Hughenden Country Music Festival, Hughenden, Queensland
A few of the great events coming up in the famous Australian Outback.
By Georgia Rickard
Published: 28 July, 2017
Warm days, cool nights and clear starry skies: winter is the ideal time to explore Australia’s legendary Outback. Here are four highlights on the event calendar over the next four weeks.
HUGHENDEN COUNTRY MUSIC FESTIVAL, QUEENSLAND
The Hughenden Country Music Festival might not be the world’s biggest or most glamorous country music fest, but you can bet your bottom dollar that it's a mighty good time. Over three days each July, the small Outback town of Hughenden – best known for being on Australia’s Dinosaur Trail and home to many world-class dinosaur fossils – is flooded with locals, travellers and music fans who come together for a program of country music performances, dancing, workshops and celebration. The town’s remoteness lends a real community atmosphere to the festivities and many visitors leave having forged firm new friendships. This year’s event runs from 28 - 30 July.
AUSTRALIAN OUTBACK MARATHON, NORTHERN TERRITORY
The Australian Outback Marathon takes place in what must be one of the world’s coolest race locations. Competitors run straight past the site of Uluru and its lesser-known but just as spectacular neighbour, Kata Tjuta, in an event that draws some 600 entrants from 29 countries. You don’t have to be a super athlete to take part – alongside the full marathon there is a half marathon and two fun runs (6km and 11km) – plus optional activities such as camel rides, helicopter tours and skydiving over Uluru. This year’s event takes place on 29 July.
MOUNT ISA RODEO, QUEENSLAND
Bucking broncos, bulls and nonstop cowboy action with a live rock and country music soundtrack? It must be rodeo time! Australia has a deeply entrenched cowboy culture and the Mount Isa Rodeo isn’t just the biggest rodeo in the Southern Hemisphere, but a spectacular celebration of a long-held Australian tradition. Mount Isa is a true frontier town, surrounded by striking geological formations and the classic red earth of the Outback, and the rodeo is a time-honoured event that sees the whole town gripped by “rodeo fever”. Shops are decorated, costumes are donned and some 30,000 spectators flood the town from all over the world to watch 600 of the nation’s best cowboys and cowgirls take part in competitions such as bull riding, saddle bronc, bareback bronc, steer wrestling and more. It’s a true bucket-list event and a whole lot of fun! This year’s rodeo will take place from 11-13 August.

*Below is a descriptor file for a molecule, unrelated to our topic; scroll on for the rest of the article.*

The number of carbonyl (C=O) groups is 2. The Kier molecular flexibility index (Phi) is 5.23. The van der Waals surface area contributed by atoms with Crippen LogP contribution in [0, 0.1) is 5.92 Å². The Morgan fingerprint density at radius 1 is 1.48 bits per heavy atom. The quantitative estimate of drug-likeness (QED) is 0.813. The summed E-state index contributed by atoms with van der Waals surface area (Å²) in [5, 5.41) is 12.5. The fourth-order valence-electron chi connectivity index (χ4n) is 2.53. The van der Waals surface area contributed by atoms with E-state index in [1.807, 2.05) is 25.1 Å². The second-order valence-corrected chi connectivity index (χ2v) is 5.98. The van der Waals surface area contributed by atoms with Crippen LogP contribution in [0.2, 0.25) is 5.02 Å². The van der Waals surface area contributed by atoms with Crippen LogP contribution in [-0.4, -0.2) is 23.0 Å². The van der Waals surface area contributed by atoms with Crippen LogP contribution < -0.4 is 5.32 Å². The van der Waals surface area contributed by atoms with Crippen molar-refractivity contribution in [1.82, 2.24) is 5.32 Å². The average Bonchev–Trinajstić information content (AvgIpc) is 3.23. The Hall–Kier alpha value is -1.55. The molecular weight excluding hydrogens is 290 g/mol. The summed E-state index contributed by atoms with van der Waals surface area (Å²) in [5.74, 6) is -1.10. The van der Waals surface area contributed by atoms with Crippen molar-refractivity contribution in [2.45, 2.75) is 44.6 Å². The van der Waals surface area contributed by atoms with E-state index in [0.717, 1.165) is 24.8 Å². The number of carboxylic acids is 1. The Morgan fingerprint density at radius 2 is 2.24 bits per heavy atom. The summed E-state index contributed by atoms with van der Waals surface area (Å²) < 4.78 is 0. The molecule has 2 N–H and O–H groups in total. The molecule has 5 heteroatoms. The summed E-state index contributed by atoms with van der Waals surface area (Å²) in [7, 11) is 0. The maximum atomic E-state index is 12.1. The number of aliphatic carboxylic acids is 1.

LIGHTNING RIDGE OPAL FESTIVAL, NEW SOUTH WALES
The opal is Australia’s national gemstone (we produce 95 per cent of the world’s supply) and Lightning Ridge is famous for the rarest of them all, the black opal. The town itself is worth visiting just to see the locals’ unique Outback lifestyle. It’s a friendly, laid-back place set against a wildly beautiful moon-like landscape – with a main drag named Opal Street, of course – but it really comes alive during the Lightning Ridge Opal Festival in July. Dreamt up by a local miner in 1971, the humble festival has grown into the world’s largest showing of opal. Browse some 150 stalls selling all kinds of opal jewellery, then head to the real party outside the exhibition. Wheelbarrow races, shovelling competitions, float parades and other family-friendly events have all featured in past programs, but there’s just as much entertainment during the evenings, when the pubs fill with friendly locals who love to chat in the festive Outback atmosphere. This year’s event takes place from 27-30 July.
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